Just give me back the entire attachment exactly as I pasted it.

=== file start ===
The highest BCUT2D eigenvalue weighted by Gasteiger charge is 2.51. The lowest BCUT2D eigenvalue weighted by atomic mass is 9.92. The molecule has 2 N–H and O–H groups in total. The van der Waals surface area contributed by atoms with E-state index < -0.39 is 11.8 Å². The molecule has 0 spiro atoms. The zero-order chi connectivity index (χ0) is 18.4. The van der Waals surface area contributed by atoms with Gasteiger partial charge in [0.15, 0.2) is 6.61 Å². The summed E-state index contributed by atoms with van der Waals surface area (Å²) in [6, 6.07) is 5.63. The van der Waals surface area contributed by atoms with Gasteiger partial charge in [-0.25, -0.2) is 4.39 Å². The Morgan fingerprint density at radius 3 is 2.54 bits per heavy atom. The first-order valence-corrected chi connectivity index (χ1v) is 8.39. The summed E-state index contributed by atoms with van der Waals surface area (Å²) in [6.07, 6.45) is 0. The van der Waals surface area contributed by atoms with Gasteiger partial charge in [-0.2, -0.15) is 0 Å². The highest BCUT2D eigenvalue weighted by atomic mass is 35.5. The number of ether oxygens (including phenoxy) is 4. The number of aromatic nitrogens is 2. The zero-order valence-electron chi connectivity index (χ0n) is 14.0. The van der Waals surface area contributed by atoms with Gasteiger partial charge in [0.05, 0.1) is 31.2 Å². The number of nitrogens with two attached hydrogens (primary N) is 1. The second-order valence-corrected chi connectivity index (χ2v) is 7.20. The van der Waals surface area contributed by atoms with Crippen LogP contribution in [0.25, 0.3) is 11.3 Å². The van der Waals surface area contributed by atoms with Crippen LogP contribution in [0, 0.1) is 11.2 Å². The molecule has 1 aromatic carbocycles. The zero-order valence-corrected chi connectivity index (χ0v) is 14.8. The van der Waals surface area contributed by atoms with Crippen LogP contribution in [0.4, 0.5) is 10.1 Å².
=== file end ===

The highest BCUT2D eigenvalue weighted by Gasteiger charge is 2.51. The lowest BCUT2D eigenvalue weighted by atomic mass is 9.92. The molecule has 2 N–H and O–H groups in total. The van der Waals surface area contributed by atoms with E-state index < -0.39 is 11.8 Å². The molecule has 0 spiro atoms. The zero-order chi connectivity index (χ0) is 18.4. The van der Waals surface area contributed by atoms with Gasteiger partial charge in [0.15, 0.2) is 6.61 Å². The summed E-state index contributed by atoms with van der Waals surface area (Å²) in [6, 6.07) is 5.63. The van der Waals surface area contributed by atoms with Gasteiger partial charge in [-0.25, -0.2) is 4.39 Å². The Morgan fingerprint density at radius 3 is 2.54 bits per heavy atom. The first-order valence-corrected chi connectivity index (χ1v) is 8.39. The summed E-state index contributed by atoms with van der Waals surface area (Å²) in [6.07, 6.45) is 0. The van der Waals surface area contributed by atoms with Gasteiger partial charge in [-0.2, -0.15) is 0 Å². The highest BCUT2D eigenvalue weighted by atomic mass is 35.5. The number of ether oxygens (including phenoxy) is 4. The number of aromatic nitrogens is 2. The zero-order valence-electron chi connectivity index (χ0n) is 14.0. The van der Waals surface area contributed by atoms with Gasteiger partial charge in [0.05, 0.1) is 31.2 Å². The number of nitrogens with two attached hydrogens (primary N) is 1. The second-order valence-corrected chi connectivity index (χ2v) is 7.20. The van der Waals surface area contributed by atoms with Crippen LogP contribution in [0.25, 0.3) is 11.3 Å². The van der Waals surface area contributed by atoms with Crippen LogP contribution in [0, 0.1) is 11.2 Å². The molecule has 1 aromatic carbocycles. The zero-order valence-corrected chi connectivity index (χ0v) is 14.8. The van der Waals surface area contributed by atoms with Crippen LogP contribution in [0.4, 0.5) is 10.1 Å².